Sophie Ashby opens the doors to her home in London for us
Steps away from the hustle and bustle of Brick Lane in London’s East End, where the air is released sweet and spicy aroma of the famous Bangladeshi curry houses, hides a real gem from Georgian times, where British interior designer Sophie Ashby and her husband, designer Charlie Casely-Hayford, live with their daughter, Gaia, born in May last year, and Rainbow, seven, Casely’s daughter. Hayford (when he comes to stay at his father’s house this weekend).
Their one-bedroom apartment in west London had become too small, and therefore they rented this house in February 2020, just a few weeks before the world went into lockdown. “We could have bought an apartment, but I knew it would not be the place I would be happy to live in for the next five or ten years,” Ashby says. Instead, they decided to “wait and plan things well,” he explains as they tested the area for possible permanent relocation. Surrounded by an interior garden with magnolia, fig and laurel trees, the one they live in today is a former home of a brewery, located next to a small pub and a 19th-century brewery – currently by being transformed into a gallery by part of the artist duo Gilbert & George. “I could not believe my own eyes when we walked in,” Ashby recalls.
The simplicity of walls, ceilings and floors, painted in fresh and neutral tones by the current owner, along with the “antiquity”, as Ashby describes it, of the original skeleton of the building, with its clean lines and generous proportions, it was ” very sophisticated, “he says enthusiastically. Part of the house’s charm, which includes fireplaces finished with graceful Delft tiles and kitchen cabinets in iroko wood saved from old chemistry labs, lies in the eclectic imprint left by Jocasta Innes, author of Paint Magic, the guide to painting techniques. it-even from the early 1980s, which had saved the house from its neglected condition in the late 1970s. “The combination of Jocasta with our landlord’s good taste created the perfect setting,” says Ashby. “It was as if the house was talking to us.” So apart from ‘minor changes’, such as some cupboards that have been repainted and some floors, Ashby was free to focus on furnishing, lighting and art. IN a high-low mixture of vintage upholstered chairs and antique wardrobes, including the purchase of affordable items and bespoke sofas, the designer has inserted bright colors such as fire orange and banana yellow along with sophisticated shades of fuchsia, sea green and gold, shades inspired by paintings and photographs, mostly by new artists , that the couple hung on almost all the walls. “That’s how we start decorating each room,” Ashby says of their shared passion as they both studied art history at university, and Casely-Hayford was also an intern at London’s prestigious White Cube Gallery. . Works by London painter Tomo Campbell, South African artist Lunga Ntila and Spanish photographer Salva López trace a common thread that winds through the spaces. Even in the large family bathroom, where, as in a gallery, an installation of framed drawings and prints, along with vintage furniture and modern lighting, makes the space seem “more like a living room,” says the designer. .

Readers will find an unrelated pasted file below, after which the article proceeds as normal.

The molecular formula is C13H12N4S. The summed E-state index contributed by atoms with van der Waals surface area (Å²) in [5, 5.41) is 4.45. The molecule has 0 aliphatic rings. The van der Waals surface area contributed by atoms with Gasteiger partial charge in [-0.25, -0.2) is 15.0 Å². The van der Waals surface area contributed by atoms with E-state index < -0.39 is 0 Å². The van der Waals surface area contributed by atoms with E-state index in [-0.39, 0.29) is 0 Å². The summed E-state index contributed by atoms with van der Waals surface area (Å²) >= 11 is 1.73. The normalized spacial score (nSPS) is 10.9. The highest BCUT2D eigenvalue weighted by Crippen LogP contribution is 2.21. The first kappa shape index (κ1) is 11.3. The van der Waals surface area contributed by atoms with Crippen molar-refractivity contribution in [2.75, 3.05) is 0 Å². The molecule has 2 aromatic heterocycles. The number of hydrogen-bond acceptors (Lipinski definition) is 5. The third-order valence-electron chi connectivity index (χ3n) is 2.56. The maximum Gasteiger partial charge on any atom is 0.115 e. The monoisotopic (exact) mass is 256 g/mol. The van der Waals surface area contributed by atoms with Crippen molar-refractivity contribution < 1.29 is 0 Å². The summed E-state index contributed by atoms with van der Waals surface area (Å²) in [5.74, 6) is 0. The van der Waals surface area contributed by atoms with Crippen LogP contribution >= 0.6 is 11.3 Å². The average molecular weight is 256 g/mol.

In the living room itself, Ashby used warm and citrus shades, inspired by the colors of Heath Wae’s paintings that cover one of the walls, as if to contrast the darkest part of the house, the one facing west. “I did not know if it would work, but it became a really nice room, especially in the evening, because it creates a nice light,” he says. The overall effect is what Casely-Hayford’s late father, acclaimed British designer Joe Casely-Hayford (together they founded their eponymous menswear brand in 2009), would have called “harmonious contrast”, says the homeowner. “That’s what I think of Sophie’s study, because it’s not easy: there’s a lot of activity in there, and it seems to me that everything is working perfectly,” he continues proudly. “But he is the only person I know who can do it, because one can easily exaggerate it in the opposite direction. Every time I step into that room I feel alive because there is always something to confront me with. A space that invites dialogue“It does not mean that the house does not also have a relaxed atmosphere.” I do not want objects displayed just to get attention, “says Ashby. Thanks to the” antique touch “of the upcycled kelim rugs and pillows made with antique kantha, kente and sari fabrics, the designer has given warmth to any room; bizarre artefacts, from piggy banks with the Nepalese tiger to the soft ‘Woolly’ sheep wool “in the style of Lalanne, but certainly not a real Lalanne,” says Ashby with a laugh – they add an extra whimsical touch.
The house has become a true haven for the designer, who, navigating between housing and hotel projects, has been very busy decorating a large new office and showroom space, both for Studio Ashby and for her new lifestyle rib, Sister, as part of a large school building from the early 18th century near Buckingham Palace. All the while remaining at the helm of United in Design, the innovative training project he co-founded with interior design colleague Alexandria Dauley following the protests of the Black Lives Matter movement in 2020, an initiative working with companies to create more opportunities for people of color in the British interior design sector through apprenticeships, internships and other programs. ‘People are afraid to make choices that they may get bored of. It’s a feeling that does not belong to me. “Ashby claims she never hesitated make bold decisions, such as upholstering the kitchen chairs with a vibrant abstract print. “I hardly ever have customers who choose something so African, so I thought, what the hell, I do it myself, at home, because I really like it so much.”